Friday, October 07, 2022  |

News

Aficianado

Jarrett Hurd fights because he likes it, and he’s very good at it

Jarrett Hurd flexes during the weigh-in for his 154-pound title unification bout against Erislandy Lara. Photo / Stephanie Trapp-SHOWTIME
07
Apr

Jarrett Hurd doesn’t have to do this. He wants to do this.

Unlike most fighters, “Swift” wasn’t forced into boxing to make a living. The undefeated product from Accokeek, Maryland didn’t have to fight his way out of poverty. Instead, Hurd comes from a middle-class family where he and his two brothers were kept busy with athletics. Boxing wasn’t a way out, nor was it his preferred career choice.

“Growing up as one of three boys in my house, my father used to watch boxing all the time and he wanted us to learn how to defend ourselves,” the 27-year-old IBF 154-pound titleholder explained to RingTV about his younger days. His father took him to a boxing gym and, as he puts it, he handled himself pretty well.

But boxing took a backseat to football, baseball and soccer. Eventually, as Hurd became a teenager, boxing became less of a focus.



“I used to ride to the gym with my father,” Hurd says. “But once I got my own car I wanted to rush away from it. I wanted to hang out with my friends and do my own thing. I got a job at Safeway.”

A middle class kid doing things a teenager would do, Hurd would continue boxing but wasn’t a standout. However, everything changed when his former trainer, Tom Browner, passed away.

“I got a call from my older brother that Tom Browner had passed away,” Hurd recalls. “Browner would always call up to Safeway and tell me to come back to boxing and take it seriously. Once he passed, I decided to give it one more shot.”

Although Browner was gone, Ernesto Rodriguez was around. Both trained under the tutelage of Browner but Rodriguez recognized that Hurd had natural talent. The two formed a bond after Browner’s funeral and an alliance was formed.

Although he was 32-8 as an amateur, Hurd saw a future in boxing. He went and told his parents that he planned to put school on hold and quit his job, and his parents wished him well, with one caveat.

“They gave me until I was 25 to make some progress or else I’d have to quit,” Hurd says. “And at 26, I was a world champion.”

Undefeated with a record of 21-0 with 15 knockouts, Hurd certainly made the right decision for his future. After turning pro in 2012, Hurd began racking up impressive victory after impressive victory. As one of boxing’s top prospects, Hurd would make good on his prospect status by having a remarkable 2017 that put him on the map in a crowded 154-pound division.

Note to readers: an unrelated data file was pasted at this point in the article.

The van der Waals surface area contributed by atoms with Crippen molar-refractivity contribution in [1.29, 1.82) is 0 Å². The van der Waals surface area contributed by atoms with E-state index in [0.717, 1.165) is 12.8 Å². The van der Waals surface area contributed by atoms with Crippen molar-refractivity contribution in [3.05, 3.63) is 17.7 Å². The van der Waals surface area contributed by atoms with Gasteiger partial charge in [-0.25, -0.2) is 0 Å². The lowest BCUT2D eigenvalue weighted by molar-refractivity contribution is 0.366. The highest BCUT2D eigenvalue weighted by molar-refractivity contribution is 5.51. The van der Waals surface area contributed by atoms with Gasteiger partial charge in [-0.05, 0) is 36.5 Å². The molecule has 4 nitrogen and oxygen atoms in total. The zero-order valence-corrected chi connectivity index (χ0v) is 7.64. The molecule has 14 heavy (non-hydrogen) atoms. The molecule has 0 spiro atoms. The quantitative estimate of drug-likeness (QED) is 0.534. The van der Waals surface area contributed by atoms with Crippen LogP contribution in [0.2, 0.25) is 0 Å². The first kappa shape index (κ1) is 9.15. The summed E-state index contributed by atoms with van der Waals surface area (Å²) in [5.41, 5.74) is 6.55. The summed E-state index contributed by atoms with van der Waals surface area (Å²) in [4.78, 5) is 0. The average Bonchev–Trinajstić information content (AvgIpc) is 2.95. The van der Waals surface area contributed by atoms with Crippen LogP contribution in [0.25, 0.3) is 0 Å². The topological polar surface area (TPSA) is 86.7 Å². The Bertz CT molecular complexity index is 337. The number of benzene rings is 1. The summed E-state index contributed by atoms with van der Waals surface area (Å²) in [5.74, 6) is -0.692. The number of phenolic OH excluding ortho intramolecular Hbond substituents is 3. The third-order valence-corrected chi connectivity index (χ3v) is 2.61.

Jarrett Hurd takes it to Austin Trout. Photo / @ShowtimeBoxing

Swift finished both Tony Harrison and Austin Trout in impressive fashion, becoming the first fighter to stop Trout, and put the entire boxing world on notice.

“That was everything for me,” Hurd says. “I wanted to be the guy who did what other fighters couldn’t. Trout fought Miguel Cotto, Canelo Alvarez and Erislandy Lara. But none of them could stop him. I wanted to be the first. I knew that would separate me from everyone else.”

With seven consecutive finishes under his belt, Hurd could have gone the easy route and collected knockouts. Instead, the 6-foot-1 junior middleweight is taking on the toughest assignment in the division when he faces Erislandy Lara in the main event at the Hard Rock Hotel & Casino tonight on Showtime.

Like Trout, Lara has never been stopped. But unlike Trout, Lara has proven to be a puzzle that nobody has truly been able to solve due to the Cuban’s superb technical ability and willingness to drag a fight to a snail’s pace. But Hurd vows to force Lara out of his shell and into a term that most won’t liken to any Lara fight: exciting.

“No matter who I fight, it’s always going to be an exciting,” Hurd says. “Lara is an avoided fighter but in order to be the best, you have to accept those challenges. Not only do I want to look exciting but I also want to look good doing it. I want to make a statement.”

A statement will most certainly be made if Hurd collects his eighth consecutive finish against another fighter who has never been finished inside of the distance.

Hurd, who stands 6-foot-1, peers down at respected opponent Lara. Photo / Stephanie Trapp-SHOWTIME

“It would definitely be the biggest victory of my career,” Hurd says. “And a stoppage would be a huge statement. I’m doing the unthinkable. Everyone’s eyes would be open.”

It’s a tough task, but Hurd is here to defy the odds. After all, a kid who comes from a middle class family doesn’t need to fight. He has to want to fight. He has to have the desire to be the best and not allow money to be the determining factor. Hurd is all of those things and wants to prove that he’s the best in the world when it is al said and done. He has his eyes on Jermell Charlo after this for another title unification and then the sky is the limit.

“When you feel like the best, you don’t avoid anybody,” Hurd says about facing the toughest fighters out there. “I feel like I’m the best so there’s no reason to dance around these fighters. I want them all now.”

close

SIGN UP TO GET RING NEWS ALERTS